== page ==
I have this long-running debate with some pals out of Austin, including the unstoppable force behind Austin-based Free Beer Movement, about whether the city would be a fitting Major League Soccer destination.
Plenty of voices believe it is too much of a “football” town, with too much invested in University of Texas athletics.
I say, Austin has the same counter-culture feel and progressive element that has helped drive the fantastic success in places like Portland and Seattle. (I went to school at the University of Texas and kept bad company with some questionable women along Sixth Street back in the day, so I am not talking completely from a place of ignorance here.)
Austin is about to become the world’s epicenter for all things uber hip in music and technology with the latest SxSW festival going-ons, for instance.
As we pointed out recently, there are five or six cities in front of Austin at this point (including one, Atlanta, that is way, way out front).
As with San Antonio’s ongoing push to be a bigger MLS expansion player, there may be some push-back on a third market in Texas while areas further north in the Midwest remain somewhat underserved.
Still, is there movement toward an MLS attachment now in Austin? The piece linked there suggest something is up, although there aren’t many details.
The mayor is on board, which is nice. And there are commissions and economic feasibility studies and such in the works, so that’s a positive step, too – although still a long, long, long way from big-money and solid stadium plans. And that’s when this stuff gets real.
In some ways, all managers are the same: intelligent football men messing around with the puzzle that is winning matches.
But to listen to Jurgen Klopp’s introductory press conference is to get a different view. While some managers sound like they create the puzzles, or even create the game itself, Klopp speaks of the challenge with reverence.
[ MORE: Klopp unveiled as “the Normal One” ]
In other words, it seems unlikely we will be hearing him utter phrases designed at painting himself as a Picasso of the pitch, rather that of a museum curator.
For example, here’s the new Liverpool boss on the club’s history.
From JPW on Merseyside:
“Twenty-five years ago [since the last league title] is a long time,” Klopp said. “History is only the base for us, [we shouldn’t] keep the history in our backpack all day. I want to see the first step next week and not always compare with other times. This is a great club with big potential. Everything is there. Let’s try to start a new way. Everything is different – I don’t know it all but I’m a pretty good listener.”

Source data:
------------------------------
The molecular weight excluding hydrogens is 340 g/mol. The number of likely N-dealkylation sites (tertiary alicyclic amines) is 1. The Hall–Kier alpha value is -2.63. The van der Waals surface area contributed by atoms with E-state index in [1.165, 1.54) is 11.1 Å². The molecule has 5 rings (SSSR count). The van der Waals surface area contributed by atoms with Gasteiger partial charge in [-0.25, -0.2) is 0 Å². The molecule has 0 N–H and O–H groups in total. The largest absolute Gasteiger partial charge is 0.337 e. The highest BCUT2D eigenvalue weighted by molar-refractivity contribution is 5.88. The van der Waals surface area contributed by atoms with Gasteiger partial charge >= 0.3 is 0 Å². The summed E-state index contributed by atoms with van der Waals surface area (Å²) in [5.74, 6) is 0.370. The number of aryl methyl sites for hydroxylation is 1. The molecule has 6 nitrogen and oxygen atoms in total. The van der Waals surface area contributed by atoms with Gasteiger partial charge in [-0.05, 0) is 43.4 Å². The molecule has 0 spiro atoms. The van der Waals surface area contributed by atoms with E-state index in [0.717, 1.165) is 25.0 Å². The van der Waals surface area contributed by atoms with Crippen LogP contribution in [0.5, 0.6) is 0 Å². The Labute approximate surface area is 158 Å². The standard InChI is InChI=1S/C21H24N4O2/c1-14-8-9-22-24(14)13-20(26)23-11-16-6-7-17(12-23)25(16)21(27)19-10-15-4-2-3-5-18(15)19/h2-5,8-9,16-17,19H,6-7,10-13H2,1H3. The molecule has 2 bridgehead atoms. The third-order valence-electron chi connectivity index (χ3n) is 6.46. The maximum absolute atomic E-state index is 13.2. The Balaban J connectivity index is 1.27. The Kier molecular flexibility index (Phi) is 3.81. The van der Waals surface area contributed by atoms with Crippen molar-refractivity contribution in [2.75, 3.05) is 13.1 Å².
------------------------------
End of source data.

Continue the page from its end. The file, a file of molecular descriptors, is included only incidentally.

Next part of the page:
The “normal one” speaks like an honor student, not the know-it-all professor demanding students regurgitate facts from the book he wrote and tossed on the syllabus.
And perhaps this is the manner in which the Reds will add a new, positive chapter to their storied history.
Broadcaster and New York soccer hero Shep Messing caused quite a stir with his comments during the Red Bulls/Impact match on Wednesday, and those words have cause plenty of reaction in MLS.
If you missed it, Messing claims that New York City FC is ready to move on from Jason Kreis after just one season, and that Seattle coach Sigi Schmid is set to swap jobs with the NYC boss.
Messing also claims that Caleb Porter could end his disappointing run in Portland to head back to college soccer.
Kreis and Schmid disagree. The latter says he loves the Sounders and is committed to bringing an MLS Cup to Seattle. Kreis was just flabbergasted.
“I was watching the game last night, and it caught me completely by surprise. I thought that was an absolutely ludicrous statement and unfounded,” Kreis said after training Thursday. “I have no knowledge of that information at all, and I kind of scratch my head because at the end of the day I’m very happy here.”
So is there any truth here? The Porter part makes sense, especially if the Timbers fail to make the postseason again and the brash coach wishes to go back to a place where he’s had success.
As for Schmid and Kreis, that’s a curious one. Maybe NYC’s star studded roster would like a change, and Schmid has more success with big egos. And Kreis would thrive just about anywhere, but why would NYC ditch a man who built this from scratch? They’ve invested so much in the ex-RSL legend.